In April 2009, as the stock market and the U.S. economy continued to reel in the wake of the mortgage meltdown a year earlier, and the Fed, led at the time by Bernanke, arranged a massive bailout of Wall Street banks, Yellen, at the time head of the San Francisco branch of the Federal Reserve, told an academic conference in New York that "with the financial world in turmoil, Minsky's work has become required reading." Referring to what is known as the "Minsky moment," in which speculative bubbles burst and markets collapse, she added, according to a transcript, that "one of the critical features of Minsky's world view is that borrowers, lenders, and regulators are lulled into complacency as asset prices rise."

She posed a hypothetical question. "Should central banks attempt to deflate asset price bubbles before they get big enough to cause big problems? Until recently, most central bankers would have said no," she said, adding that "I myself have supported this approach in the past. However, now that we face the tangible and tragic consequences of the bursting of the house price bubble, I think it is time to take another look" at that approach.

Not that behavioral economics has all the answers. "I was as surprised at the low historic volatility before the recent turmoil as I am by the sudden spike in risk. Behavioral finance does not yet have a good framework for changing market volatility," says William Goetzmann, a finance professor and behavioral economist at Yale University's School of Management.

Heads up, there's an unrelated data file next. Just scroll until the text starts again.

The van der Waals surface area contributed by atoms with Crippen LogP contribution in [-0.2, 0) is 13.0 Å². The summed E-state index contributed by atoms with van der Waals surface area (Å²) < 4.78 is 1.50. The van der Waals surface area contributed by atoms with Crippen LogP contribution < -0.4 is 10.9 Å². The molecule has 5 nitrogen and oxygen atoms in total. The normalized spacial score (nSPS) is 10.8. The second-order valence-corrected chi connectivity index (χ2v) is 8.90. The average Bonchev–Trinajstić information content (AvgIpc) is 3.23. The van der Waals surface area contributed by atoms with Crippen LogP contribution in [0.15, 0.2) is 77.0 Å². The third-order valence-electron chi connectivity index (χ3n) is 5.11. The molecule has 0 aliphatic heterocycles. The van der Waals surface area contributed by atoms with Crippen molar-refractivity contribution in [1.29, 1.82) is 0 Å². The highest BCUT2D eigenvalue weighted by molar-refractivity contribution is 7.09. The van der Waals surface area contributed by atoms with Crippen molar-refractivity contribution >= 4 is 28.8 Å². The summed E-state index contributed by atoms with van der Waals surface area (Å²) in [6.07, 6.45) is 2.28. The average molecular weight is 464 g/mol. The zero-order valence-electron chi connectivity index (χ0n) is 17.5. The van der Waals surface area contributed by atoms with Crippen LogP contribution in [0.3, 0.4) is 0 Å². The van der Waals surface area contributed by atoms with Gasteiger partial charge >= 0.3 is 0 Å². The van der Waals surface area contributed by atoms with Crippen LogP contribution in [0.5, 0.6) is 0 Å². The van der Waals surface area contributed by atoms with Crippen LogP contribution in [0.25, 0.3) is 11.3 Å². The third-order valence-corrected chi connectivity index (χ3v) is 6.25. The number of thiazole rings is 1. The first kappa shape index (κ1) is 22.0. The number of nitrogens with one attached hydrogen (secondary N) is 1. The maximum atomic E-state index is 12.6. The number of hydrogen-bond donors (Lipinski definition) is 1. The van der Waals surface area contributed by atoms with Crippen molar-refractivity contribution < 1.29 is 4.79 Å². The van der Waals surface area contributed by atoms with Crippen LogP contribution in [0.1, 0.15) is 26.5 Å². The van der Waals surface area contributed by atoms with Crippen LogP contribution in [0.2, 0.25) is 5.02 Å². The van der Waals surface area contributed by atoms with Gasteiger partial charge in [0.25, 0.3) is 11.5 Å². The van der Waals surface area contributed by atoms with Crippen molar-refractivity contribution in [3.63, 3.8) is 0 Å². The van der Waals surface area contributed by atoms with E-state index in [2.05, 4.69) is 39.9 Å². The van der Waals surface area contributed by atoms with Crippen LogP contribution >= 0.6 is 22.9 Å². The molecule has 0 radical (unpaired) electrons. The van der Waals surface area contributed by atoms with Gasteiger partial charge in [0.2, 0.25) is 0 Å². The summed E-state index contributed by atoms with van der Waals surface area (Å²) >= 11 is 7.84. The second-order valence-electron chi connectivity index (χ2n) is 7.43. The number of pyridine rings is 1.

Asked about the gyrations, Richard Thaler, a behavioral economist at the University of Chicago Booth School of Business, referred to Keynes' dictum that "day-to-day fluctuations in the profits of existing investments, which are obviously of an ephemeral and non-significant character, tend to have an altogether excessive, and even an absurd, influence on the market."

Dan Ariely, a behavioral economist at Duke University whose research incorporates cognitive neuroscience, adds: "The only sensible thing is to talk about herding behavior and mood effects. When the market drops so much, it's very easy to be depressed and to act on that in multiple ways."

Citing the spread of Ebola and "the time of the year when days in the Northern Hemisphere are growing shorter—the documented seasonal affective disorder SAD-effect on equity markets," Hersh tells Newsweek that "negative mood catalysts such as fear of epidemics and declining hours of sunlight amplify the dynamic. We're seeing a lot of things coming together now."